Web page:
Tokwiro Enterprises ENRG, proprietor of UltimateBet, released a statement on Tuesday acknowledging an unusual software glitch and explaining a fix that was rapidly put into place to prevent future instances of the same problem from occurring. The hand, being played at $200/400 heads-up limit hold'em, drew additional attention from the poker world because it featured longtime UB spokesman Phil Hellmuth, who was erroneously awarded the pot in the hand.
Examination of the hand histories showed that player "DOUBLEBALLER" should have won the hand after flopping trip queens on a hand where Hellmuth was caught running a bluff with nothing more than 10-2 for down cards. Inexplicably, the pot was awarded to Hellmuth to the amazement of both he and DOUBLEBALLER and the many fans of the high-stakes game on the rail. The quick examination of the hand as it unfolded on UltimateBet's server showed that DOUBLEBALLER has suffered an Internet disconnect, which subsequent caused his hand holdings to be wiped from the software parser "at the precise millisecond" the pot was being judged and awarded.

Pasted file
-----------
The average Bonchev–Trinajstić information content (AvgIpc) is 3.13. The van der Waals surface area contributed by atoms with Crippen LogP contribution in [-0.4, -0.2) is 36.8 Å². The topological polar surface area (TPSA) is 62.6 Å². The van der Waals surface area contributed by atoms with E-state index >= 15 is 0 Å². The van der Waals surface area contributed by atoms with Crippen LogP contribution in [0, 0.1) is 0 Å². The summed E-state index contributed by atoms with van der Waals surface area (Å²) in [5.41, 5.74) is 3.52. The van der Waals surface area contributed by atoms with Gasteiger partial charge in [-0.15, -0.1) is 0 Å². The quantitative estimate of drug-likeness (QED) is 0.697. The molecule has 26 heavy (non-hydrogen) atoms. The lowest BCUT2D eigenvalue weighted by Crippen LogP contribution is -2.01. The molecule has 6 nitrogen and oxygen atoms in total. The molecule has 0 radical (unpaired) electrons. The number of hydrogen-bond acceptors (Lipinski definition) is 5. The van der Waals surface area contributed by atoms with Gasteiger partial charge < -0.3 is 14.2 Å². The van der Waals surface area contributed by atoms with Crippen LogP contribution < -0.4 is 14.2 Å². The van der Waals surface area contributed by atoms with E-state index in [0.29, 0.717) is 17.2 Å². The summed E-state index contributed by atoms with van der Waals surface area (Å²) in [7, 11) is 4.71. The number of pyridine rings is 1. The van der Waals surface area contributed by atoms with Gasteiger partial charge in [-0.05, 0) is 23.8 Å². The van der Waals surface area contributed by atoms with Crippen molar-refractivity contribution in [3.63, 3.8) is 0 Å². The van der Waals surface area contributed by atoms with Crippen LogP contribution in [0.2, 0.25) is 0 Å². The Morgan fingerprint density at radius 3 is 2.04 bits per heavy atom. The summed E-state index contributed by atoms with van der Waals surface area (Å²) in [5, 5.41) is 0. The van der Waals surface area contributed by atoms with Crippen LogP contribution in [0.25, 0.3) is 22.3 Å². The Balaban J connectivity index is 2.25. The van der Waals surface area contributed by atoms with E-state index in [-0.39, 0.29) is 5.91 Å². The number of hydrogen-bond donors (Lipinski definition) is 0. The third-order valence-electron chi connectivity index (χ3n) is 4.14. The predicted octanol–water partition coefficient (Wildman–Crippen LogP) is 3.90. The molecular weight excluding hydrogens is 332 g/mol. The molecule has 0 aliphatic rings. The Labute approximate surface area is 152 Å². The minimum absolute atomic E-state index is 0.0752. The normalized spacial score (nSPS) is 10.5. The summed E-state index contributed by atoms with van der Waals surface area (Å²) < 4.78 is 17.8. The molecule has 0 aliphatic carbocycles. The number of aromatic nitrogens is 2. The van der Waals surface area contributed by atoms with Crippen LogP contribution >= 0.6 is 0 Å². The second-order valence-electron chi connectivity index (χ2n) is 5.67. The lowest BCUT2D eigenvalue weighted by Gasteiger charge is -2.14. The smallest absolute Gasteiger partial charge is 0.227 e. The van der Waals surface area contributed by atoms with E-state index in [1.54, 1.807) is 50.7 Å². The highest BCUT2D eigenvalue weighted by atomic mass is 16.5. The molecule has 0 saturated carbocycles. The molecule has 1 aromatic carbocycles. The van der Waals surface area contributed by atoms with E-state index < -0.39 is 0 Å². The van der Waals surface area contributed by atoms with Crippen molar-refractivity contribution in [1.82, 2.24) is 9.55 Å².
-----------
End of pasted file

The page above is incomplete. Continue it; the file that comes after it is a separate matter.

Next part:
UltimateBet awarded the hand to DOUBLEBALLER after examining the software malfunction, then quickly programmed an extra level of software to guard against such an instance occurring again. Interestingly, in the process of implementing the fix, the UB software introduced a secondary flaw which allowed an extra 36 hands throughout the site to be awarded incorrect payouts. Those results, in addition to the Hellmuth hand, were quickly corrected and awarded to the winning players.
With the secondary fixes in place, UltimateBet was no longer able to force the software to award a pot to the wrong player, even when the timing was intentionally set once the timing flaw had been located. According to a Tokwiro release on the matter: "Both errors are no longer reproducible. Furthermore, we are conducting extensive tests to simulate every possible disconnection scenario to ensure this type of malfunction cannot occur in the future. We are currently reviewing historical hands in our database to see if there ever were similar incidents in the past. Thus far, our investigation has been unable to unearth any additional historical occurrences of this malfunction. Our investigation will continue until we are satisfied that there are no additional historical occurrences."